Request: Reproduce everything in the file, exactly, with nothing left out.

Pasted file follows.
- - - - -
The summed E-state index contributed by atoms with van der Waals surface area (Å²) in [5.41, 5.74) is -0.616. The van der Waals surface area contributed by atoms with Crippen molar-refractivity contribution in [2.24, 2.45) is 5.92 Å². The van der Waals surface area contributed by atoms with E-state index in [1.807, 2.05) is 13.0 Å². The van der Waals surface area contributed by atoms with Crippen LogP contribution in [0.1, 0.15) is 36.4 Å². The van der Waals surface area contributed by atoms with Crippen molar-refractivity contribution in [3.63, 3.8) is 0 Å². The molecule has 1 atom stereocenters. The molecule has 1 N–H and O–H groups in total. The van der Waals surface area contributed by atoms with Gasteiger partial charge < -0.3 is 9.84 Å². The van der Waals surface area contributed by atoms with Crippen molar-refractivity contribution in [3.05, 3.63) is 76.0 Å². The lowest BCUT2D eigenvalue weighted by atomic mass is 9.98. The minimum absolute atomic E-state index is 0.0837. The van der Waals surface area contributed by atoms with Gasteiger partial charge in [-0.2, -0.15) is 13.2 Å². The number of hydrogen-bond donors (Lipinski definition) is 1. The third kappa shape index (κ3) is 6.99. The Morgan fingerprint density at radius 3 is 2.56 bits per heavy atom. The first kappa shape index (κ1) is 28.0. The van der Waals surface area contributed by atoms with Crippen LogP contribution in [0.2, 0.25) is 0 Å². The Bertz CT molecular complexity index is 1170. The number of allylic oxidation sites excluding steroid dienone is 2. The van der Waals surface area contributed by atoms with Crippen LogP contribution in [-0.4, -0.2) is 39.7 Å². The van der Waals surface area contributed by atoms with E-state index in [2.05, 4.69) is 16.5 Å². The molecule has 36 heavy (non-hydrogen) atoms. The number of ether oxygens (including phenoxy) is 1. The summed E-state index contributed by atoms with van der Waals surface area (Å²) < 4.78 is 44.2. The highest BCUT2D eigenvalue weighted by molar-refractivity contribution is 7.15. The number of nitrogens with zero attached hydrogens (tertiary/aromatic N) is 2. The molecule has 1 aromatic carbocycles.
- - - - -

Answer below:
The summed E-state index contributed by atoms with van der Waals surface area (Å²) in [5.41, 5.74) is -0.616. The van der Waals surface area contributed by atoms with Crippen molar-refractivity contribution in [2.24, 2.45) is 5.92 Å². The van der Waals surface area contributed by atoms with E-state index in [1.807, 2.05) is 13.0 Å². The van der Waals surface area contributed by atoms with Crippen LogP contribution in [0.1, 0.15) is 36.4 Å². The van der Waals surface area contributed by atoms with Crippen molar-refractivity contribution in [3.63, 3.8) is 0 Å². The molecule has 1 atom stereocenters. The molecule has 1 N–H and O–H groups in total. The van der Waals surface area contributed by atoms with Gasteiger partial charge < -0.3 is 9.84 Å². The van der Waals surface area contributed by atoms with Crippen molar-refractivity contribution in [3.05, 3.63) is 76.0 Å². The lowest BCUT2D eigenvalue weighted by atomic mass is 9.98. The minimum absolute atomic E-state index is 0.0837. The van der Waals surface area contributed by atoms with Gasteiger partial charge in [-0.2, -0.15) is 13.2 Å². The number of hydrogen-bond donors (Lipinski definition) is 1. The third kappa shape index (κ3) is 6.99. The Morgan fingerprint density at radius 3 is 2.56 bits per heavy atom. The first kappa shape index (κ1) is 28.0. The van der Waals surface area contributed by atoms with Crippen LogP contribution in [0.2, 0.25) is 0 Å². The Bertz CT molecular complexity index is 1170. The number of allylic oxidation sites excluding steroid dienone is 2. The van der Waals surface area contributed by atoms with Crippen LogP contribution in [-0.4, -0.2) is 39.7 Å². The van der Waals surface area contributed by atoms with E-state index in [2.05, 4.69) is 16.5 Å². The molecule has 36 heavy (non-hydrogen) atoms. The number of ether oxygens (including phenoxy) is 1. The summed E-state index contributed by atoms with van der Waals surface area (Å²) < 4.78 is 44.2. The highest BCUT2D eigenvalue weighted by molar-refractivity contribution is 7.15. The number of nitrogens with zero attached hydrogens (tertiary/aromatic N) is 2. The molecule has 1 aromatic carbocycles.